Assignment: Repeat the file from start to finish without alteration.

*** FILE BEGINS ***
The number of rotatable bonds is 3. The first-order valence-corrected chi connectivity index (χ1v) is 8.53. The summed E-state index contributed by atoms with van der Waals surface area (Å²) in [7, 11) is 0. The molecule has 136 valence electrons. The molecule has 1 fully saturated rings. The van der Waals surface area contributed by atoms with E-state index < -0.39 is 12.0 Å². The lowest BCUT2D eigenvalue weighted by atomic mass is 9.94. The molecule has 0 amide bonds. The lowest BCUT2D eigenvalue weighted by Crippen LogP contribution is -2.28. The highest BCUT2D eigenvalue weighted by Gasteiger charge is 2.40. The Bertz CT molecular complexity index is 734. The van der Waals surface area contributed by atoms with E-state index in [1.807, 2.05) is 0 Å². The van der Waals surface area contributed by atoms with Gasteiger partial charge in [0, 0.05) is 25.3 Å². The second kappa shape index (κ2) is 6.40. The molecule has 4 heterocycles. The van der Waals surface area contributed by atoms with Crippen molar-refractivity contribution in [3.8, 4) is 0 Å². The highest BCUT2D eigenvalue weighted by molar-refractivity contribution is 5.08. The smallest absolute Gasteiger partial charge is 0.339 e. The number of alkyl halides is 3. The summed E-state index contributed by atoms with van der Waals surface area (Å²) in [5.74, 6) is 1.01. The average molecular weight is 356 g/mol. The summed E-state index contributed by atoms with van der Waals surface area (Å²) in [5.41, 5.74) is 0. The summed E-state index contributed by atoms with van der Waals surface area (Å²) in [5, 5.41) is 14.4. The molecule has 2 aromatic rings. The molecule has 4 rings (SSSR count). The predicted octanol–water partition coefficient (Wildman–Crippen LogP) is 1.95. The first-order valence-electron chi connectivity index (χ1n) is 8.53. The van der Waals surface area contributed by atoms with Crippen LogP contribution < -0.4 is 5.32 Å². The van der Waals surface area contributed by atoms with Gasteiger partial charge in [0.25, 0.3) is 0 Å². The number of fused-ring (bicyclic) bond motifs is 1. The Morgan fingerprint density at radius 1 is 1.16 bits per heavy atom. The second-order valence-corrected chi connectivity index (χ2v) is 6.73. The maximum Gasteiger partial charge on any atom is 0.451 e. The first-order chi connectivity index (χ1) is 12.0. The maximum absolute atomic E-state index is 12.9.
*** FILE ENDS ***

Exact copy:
The number of rotatable bonds is 3. The first-order valence-corrected chi connectivity index (χ1v) is 8.53. The summed E-state index contributed by atoms with van der Waals surface area (Å²) in [7, 11) is 0. The molecule has 136 valence electrons. The molecule has 1 fully saturated rings. The van der Waals surface area contributed by atoms with E-state index < -0.39 is 12.0 Å². The lowest BCUT2D eigenvalue weighted by atomic mass is 9.94. The molecule has 0 amide bonds. The lowest BCUT2D eigenvalue weighted by Crippen LogP contribution is -2.28. The highest BCUT2D eigenvalue weighted by Gasteiger charge is 2.40. The Bertz CT molecular complexity index is 734. The van der Waals surface area contributed by atoms with E-state index in [1.807, 2.05) is 0 Å². The van der Waals surface area contributed by atoms with Gasteiger partial charge in [0, 0.05) is 25.3 Å². The second kappa shape index (κ2) is 6.40. The molecule has 4 heterocycles. The van der Waals surface area contributed by atoms with Crippen molar-refractivity contribution in [3.8, 4) is 0 Å². The highest BCUT2D eigenvalue weighted by molar-refractivity contribution is 5.08. The smallest absolute Gasteiger partial charge is 0.339 e. The number of alkyl halides is 3. The summed E-state index contributed by atoms with van der Waals surface area (Å²) in [5.74, 6) is 1.01. The average molecular weight is 356 g/mol. The summed E-state index contributed by atoms with van der Waals surface area (Å²) in [5.41, 5.74) is 0. The summed E-state index contributed by atoms with van der Waals surface area (Å²) in [5, 5.41) is 14.4. The molecule has 2 aromatic rings. The molecule has 4 rings (SSSR count). The predicted octanol–water partition coefficient (Wildman–Crippen LogP) is 1.95. The first-order valence-electron chi connectivity index (χ1n) is 8.53. The van der Waals surface area contributed by atoms with Crippen LogP contribution < -0.4 is 5.32 Å². The van der Waals surface area contributed by atoms with Gasteiger partial charge in [0.25, 0.3) is 0 Å². The number of fused-ring (bicyclic) bond motifs is 1. The Morgan fingerprint density at radius 1 is 1.16 bits per heavy atom. The second-order valence-corrected chi connectivity index (χ2v) is 6.73. The maximum Gasteiger partial charge on any atom is 0.451 e. The first-order chi connectivity index (χ1) is 12.0. The maximum absolute atomic E-state index is 12.9.